The recent global launch of KAWS’ collaboration with Acute Art saw COMPANION (EXPANDED HOLIDAY), a two week long exhibition taking place simultaneously in twelve major cities across the world featuring a large-scale AR COMPANION floating in the clouds. Originally from March 12th to March 26th, the exhibition has been extended, except in Doha and Melbourne, with the New York location switched from Times Square to the Brooklyn Museum. In London, it can be viewed through the Acute Art app hovering over the Thames by Millenium Bridge.
Acute Art is widely referenced as a VR and AR Production House, however it’s actual leverage is well beyond a technical assist. With a fresh history of working with artists such as Marina Abramović, Olafur Eliasson, Cao Fei, Jeff Koons and Antony Gormley, Acute Art is not just a gateway to other realities, it is a platform where collectors can purchase limited editions at timely drops, trade, sell, share and swap. This massive global display of KAWS across continents is an acquisition call to collectors at all tiers. From $6.99 a day for a time-based acquisition of one sculpture to $10,000 to own COMPANION (EXPANDED), a 1.8 meter AR Sculpture part of an edition of 25 plus five artist proofs. The latest AR drops have been in concert with his album art collaboration with American rapper and musician Travis Scott, whose new single with Kid Cudi ‘THE SCOTTS’ has been deemed the top stream in 2020 on Spotify. With this pairing of Acute Art and KAWS, not to mention ‘THE SCOTTS’ vinyl on its third and final release, democratization of art has squarely hit a new level.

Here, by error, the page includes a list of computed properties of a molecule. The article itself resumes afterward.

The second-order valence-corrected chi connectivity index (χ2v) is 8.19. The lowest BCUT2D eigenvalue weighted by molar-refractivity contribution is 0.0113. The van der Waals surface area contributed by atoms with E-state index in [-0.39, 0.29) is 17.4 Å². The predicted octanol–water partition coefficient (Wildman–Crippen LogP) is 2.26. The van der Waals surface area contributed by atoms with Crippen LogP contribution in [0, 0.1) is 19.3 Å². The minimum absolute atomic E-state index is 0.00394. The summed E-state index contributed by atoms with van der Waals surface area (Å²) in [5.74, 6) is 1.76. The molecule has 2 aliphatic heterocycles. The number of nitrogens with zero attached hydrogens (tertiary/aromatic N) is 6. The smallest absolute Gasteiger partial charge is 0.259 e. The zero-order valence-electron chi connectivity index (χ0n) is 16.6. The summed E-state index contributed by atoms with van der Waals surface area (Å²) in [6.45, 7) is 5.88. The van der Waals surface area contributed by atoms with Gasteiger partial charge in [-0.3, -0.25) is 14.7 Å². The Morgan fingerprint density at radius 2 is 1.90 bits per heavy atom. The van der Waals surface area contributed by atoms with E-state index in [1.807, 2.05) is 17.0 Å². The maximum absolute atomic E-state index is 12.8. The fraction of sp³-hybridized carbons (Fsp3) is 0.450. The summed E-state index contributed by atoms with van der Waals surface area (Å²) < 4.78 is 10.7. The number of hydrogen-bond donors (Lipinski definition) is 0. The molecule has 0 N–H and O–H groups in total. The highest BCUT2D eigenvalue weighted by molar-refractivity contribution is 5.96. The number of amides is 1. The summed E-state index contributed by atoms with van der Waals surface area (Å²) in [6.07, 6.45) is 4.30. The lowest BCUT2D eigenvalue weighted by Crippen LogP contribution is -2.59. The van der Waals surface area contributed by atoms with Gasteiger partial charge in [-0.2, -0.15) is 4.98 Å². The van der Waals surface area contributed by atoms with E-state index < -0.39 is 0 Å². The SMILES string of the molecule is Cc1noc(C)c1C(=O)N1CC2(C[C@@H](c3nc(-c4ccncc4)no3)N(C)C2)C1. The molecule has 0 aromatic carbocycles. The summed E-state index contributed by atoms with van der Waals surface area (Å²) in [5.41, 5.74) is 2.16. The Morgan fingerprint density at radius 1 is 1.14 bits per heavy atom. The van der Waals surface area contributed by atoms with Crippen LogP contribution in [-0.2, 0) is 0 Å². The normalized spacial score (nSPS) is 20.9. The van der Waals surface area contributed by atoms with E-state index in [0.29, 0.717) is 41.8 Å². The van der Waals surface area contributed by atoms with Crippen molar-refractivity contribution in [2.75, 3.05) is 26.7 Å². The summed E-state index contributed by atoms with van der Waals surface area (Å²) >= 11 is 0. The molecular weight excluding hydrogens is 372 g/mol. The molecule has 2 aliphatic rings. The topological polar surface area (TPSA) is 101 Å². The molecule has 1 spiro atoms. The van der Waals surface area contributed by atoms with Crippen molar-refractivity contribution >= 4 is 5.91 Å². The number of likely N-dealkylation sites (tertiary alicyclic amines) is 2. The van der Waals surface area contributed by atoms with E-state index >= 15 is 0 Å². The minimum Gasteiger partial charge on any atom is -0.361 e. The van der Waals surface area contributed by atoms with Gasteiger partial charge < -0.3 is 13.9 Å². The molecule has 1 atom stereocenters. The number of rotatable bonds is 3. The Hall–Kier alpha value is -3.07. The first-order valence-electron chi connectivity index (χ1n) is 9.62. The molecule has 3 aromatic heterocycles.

Aside from this major campaign, KAWS has also been active during the current pandemic, selling limited edition shaped prints through his Instagram @kaws aimed at his 2.9 million fan following. In order to acquire the prints, priced at $1,200 and editioned at 25 plus five artist proofs, interested parties must request by email. The effort to directly help the following charities went underway from April 10th to the 17th: FreeArtsNYC, Henry Street Settlement, Food Bank NYC, Jersey City COVID-19 Relief Fund, and the Maimonides Medical Hospital in Brooklyn.
KAWSation and Correlation